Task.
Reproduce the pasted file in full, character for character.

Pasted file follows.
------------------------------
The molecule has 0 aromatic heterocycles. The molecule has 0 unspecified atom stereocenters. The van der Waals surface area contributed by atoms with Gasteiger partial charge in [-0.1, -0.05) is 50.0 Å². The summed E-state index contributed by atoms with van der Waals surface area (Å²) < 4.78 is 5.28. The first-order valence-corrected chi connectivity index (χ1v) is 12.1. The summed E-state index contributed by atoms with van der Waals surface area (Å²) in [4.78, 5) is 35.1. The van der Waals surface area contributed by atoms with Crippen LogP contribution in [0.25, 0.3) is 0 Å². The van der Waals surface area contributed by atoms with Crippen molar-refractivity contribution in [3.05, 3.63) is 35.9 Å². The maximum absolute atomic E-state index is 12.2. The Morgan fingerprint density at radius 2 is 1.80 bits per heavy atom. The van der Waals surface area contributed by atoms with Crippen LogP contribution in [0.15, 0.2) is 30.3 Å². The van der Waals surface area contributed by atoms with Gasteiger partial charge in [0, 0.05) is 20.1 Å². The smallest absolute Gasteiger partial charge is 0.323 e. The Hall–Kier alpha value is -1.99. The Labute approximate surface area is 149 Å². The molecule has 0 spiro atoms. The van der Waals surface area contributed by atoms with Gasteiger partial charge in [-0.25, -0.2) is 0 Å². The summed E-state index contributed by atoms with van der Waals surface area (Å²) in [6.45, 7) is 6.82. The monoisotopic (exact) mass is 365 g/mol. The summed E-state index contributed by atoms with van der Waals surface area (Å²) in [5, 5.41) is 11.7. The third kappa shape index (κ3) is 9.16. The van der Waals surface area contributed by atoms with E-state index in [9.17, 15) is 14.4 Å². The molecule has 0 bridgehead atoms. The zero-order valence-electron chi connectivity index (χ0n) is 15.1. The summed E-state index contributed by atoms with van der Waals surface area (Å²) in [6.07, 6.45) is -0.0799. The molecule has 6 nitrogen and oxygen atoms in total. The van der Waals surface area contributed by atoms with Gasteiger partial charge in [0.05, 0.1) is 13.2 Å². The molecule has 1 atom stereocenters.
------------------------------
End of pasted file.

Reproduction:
The molecule has 0 aromatic heterocycles. The molecule has 0 unspecified atom stereocenters. The van der Waals surface area contributed by atoms with Gasteiger partial charge in [-0.1, -0.05) is 50.0 Å². The summed E-state index contributed by atoms with van der Waals surface area (Å²) < 4.78 is 5.28. The first-order valence-corrected chi connectivity index (χ1v) is 12.1. The summed E-state index contributed by atoms with van der Waals surface area (Å²) in [4.78, 5) is 35.1. The van der Waals surface area contributed by atoms with Crippen LogP contribution in [0.25, 0.3) is 0 Å². The van der Waals surface area contributed by atoms with Crippen molar-refractivity contribution in [3.05, 3.63) is 35.9 Å². The maximum absolute atomic E-state index is 12.2. The Morgan fingerprint density at radius 2 is 1.80 bits per heavy atom. The van der Waals surface area contributed by atoms with Crippen LogP contribution in [0.15, 0.2) is 30.3 Å². The van der Waals surface area contributed by atoms with Gasteiger partial charge in [0, 0.05) is 20.1 Å². The smallest absolute Gasteiger partial charge is 0.323 e. The Hall–Kier alpha value is -1.99. The Labute approximate surface area is 149 Å². The molecule has 0 spiro atoms. The van der Waals surface area contributed by atoms with Gasteiger partial charge in [-0.25, -0.2) is 0 Å². The summed E-state index contributed by atoms with van der Waals surface area (Å²) in [6.45, 7) is 6.82. The monoisotopic (exact) mass is 365 g/mol. The summed E-state index contributed by atoms with van der Waals surface area (Å²) in [5, 5.41) is 11.7. The third kappa shape index (κ3) is 9.16. The van der Waals surface area contributed by atoms with E-state index in [9.17, 15) is 14.4 Å². The molecule has 0 bridgehead atoms. The zero-order valence-electron chi connectivity index (χ0n) is 15.1. The summed E-state index contributed by atoms with van der Waals surface area (Å²) in [6.07, 6.45) is -0.0799. The molecule has 6 nitrogen and oxygen atoms in total. The van der Waals surface area contributed by atoms with Gasteiger partial charge in [0.05, 0.1) is 13.2 Å². The molecule has 1 atom stereocenters.